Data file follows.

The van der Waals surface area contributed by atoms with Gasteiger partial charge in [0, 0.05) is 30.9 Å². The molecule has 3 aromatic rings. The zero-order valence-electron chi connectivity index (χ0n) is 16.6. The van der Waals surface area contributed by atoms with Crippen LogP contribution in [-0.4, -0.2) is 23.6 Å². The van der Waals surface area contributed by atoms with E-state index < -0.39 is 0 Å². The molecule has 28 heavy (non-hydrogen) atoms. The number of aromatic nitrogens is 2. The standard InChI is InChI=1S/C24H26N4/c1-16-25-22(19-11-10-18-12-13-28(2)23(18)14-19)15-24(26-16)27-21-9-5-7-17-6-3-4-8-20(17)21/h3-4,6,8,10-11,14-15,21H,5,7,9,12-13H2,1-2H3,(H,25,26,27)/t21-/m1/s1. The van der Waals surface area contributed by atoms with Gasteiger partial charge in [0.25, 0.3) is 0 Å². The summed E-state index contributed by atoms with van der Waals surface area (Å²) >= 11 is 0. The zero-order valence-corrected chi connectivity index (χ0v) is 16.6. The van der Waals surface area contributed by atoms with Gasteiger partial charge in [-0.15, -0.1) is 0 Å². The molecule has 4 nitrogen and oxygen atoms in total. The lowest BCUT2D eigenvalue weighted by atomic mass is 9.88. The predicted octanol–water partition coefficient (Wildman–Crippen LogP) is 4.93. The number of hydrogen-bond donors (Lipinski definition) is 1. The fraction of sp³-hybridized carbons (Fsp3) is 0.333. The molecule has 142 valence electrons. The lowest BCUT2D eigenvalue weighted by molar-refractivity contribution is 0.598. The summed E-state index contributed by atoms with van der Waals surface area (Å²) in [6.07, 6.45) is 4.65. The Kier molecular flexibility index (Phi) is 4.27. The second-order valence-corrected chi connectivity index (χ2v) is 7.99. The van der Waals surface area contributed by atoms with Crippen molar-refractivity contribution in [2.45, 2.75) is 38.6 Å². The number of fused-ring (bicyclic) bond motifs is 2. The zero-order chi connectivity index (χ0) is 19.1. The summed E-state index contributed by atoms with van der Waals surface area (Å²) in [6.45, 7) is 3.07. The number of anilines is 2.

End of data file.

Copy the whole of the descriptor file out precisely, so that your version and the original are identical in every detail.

The van der Waals surface area contributed by atoms with Gasteiger partial charge in [0, 0.05) is 30.9 Å². The molecule has 3 aromatic rings. The zero-order valence-electron chi connectivity index (χ0n) is 16.6. The van der Waals surface area contributed by atoms with Crippen LogP contribution in [-0.4, -0.2) is 23.6 Å². The van der Waals surface area contributed by atoms with E-state index < -0.39 is 0 Å². The molecule has 28 heavy (non-hydrogen) atoms. The number of aromatic nitrogens is 2. The standard InChI is InChI=1S/C24H26N4/c1-16-25-22(19-11-10-18-12-13-28(2)23(18)14-19)15-24(26-16)27-21-9-5-7-17-6-3-4-8-20(17)21/h3-4,6,8,10-11,14-15,21H,5,7,9,12-13H2,1-2H3,(H,25,26,27)/t21-/m1/s1. The van der Waals surface area contributed by atoms with Gasteiger partial charge in [0.25, 0.3) is 0 Å². The summed E-state index contributed by atoms with van der Waals surface area (Å²) >= 11 is 0. The zero-order valence-corrected chi connectivity index (χ0v) is 16.6. The van der Waals surface area contributed by atoms with Gasteiger partial charge in [-0.15, -0.1) is 0 Å². The molecule has 4 nitrogen and oxygen atoms in total. The lowest BCUT2D eigenvalue weighted by atomic mass is 9.88. The predicted octanol–water partition coefficient (Wildman–Crippen LogP) is 4.93. The number of hydrogen-bond donors (Lipinski definition) is 1. The fraction of sp³-hybridized carbons (Fsp3) is 0.333. The molecule has 142 valence electrons. The lowest BCUT2D eigenvalue weighted by molar-refractivity contribution is 0.598. The summed E-state index contributed by atoms with van der Waals surface area (Å²) in [6.07, 6.45) is 4.65. The Kier molecular flexibility index (Phi) is 4.27. The second-order valence-corrected chi connectivity index (χ2v) is 7.99. The van der Waals surface area contributed by atoms with Crippen molar-refractivity contribution in [2.45, 2.75) is 38.6 Å². The number of fused-ring (bicyclic) bond motifs is 2. The zero-order chi connectivity index (χ0) is 19.1. The summed E-state index contributed by atoms with van der Waals surface area (Å²) in [6.45, 7) is 3.07. The number of anilines is 2.